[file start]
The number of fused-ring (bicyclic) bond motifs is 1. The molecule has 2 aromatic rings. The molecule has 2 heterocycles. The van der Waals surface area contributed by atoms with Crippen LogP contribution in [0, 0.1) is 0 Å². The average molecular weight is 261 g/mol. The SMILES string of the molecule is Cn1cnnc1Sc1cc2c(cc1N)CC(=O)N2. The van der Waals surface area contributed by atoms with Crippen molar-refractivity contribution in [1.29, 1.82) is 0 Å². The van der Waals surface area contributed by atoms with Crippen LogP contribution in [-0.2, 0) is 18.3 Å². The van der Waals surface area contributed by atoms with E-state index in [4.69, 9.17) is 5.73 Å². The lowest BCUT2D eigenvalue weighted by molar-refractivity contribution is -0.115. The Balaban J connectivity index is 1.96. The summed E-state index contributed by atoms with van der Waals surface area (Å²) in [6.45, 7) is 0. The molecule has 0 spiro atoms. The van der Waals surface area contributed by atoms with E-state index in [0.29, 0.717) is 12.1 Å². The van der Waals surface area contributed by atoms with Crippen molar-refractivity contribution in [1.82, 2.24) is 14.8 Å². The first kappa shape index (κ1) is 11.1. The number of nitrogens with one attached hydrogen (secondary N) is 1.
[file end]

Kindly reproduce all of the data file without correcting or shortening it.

The number of fused-ring (bicyclic) bond motifs is 1. The molecule has 2 aromatic rings. The molecule has 2 heterocycles. The van der Waals surface area contributed by atoms with Crippen LogP contribution in [0, 0.1) is 0 Å². The average molecular weight is 261 g/mol. The SMILES string of the molecule is Cn1cnnc1Sc1cc2c(cc1N)CC(=O)N2. The van der Waals surface area contributed by atoms with Crippen molar-refractivity contribution in [1.29, 1.82) is 0 Å². The van der Waals surface area contributed by atoms with Crippen LogP contribution in [-0.2, 0) is 18.3 Å². The van der Waals surface area contributed by atoms with E-state index in [4.69, 9.17) is 5.73 Å². The lowest BCUT2D eigenvalue weighted by molar-refractivity contribution is -0.115. The Balaban J connectivity index is 1.96. The summed E-state index contributed by atoms with van der Waals surface area (Å²) in [6.45, 7) is 0. The molecule has 0 spiro atoms. The van der Waals surface area contributed by atoms with E-state index in [0.29, 0.717) is 12.1 Å². The van der Waals surface area contributed by atoms with Crippen molar-refractivity contribution in [1.82, 2.24) is 14.8 Å². The first kappa shape index (κ1) is 11.1. The number of nitrogens with one attached hydrogen (secondary N) is 1.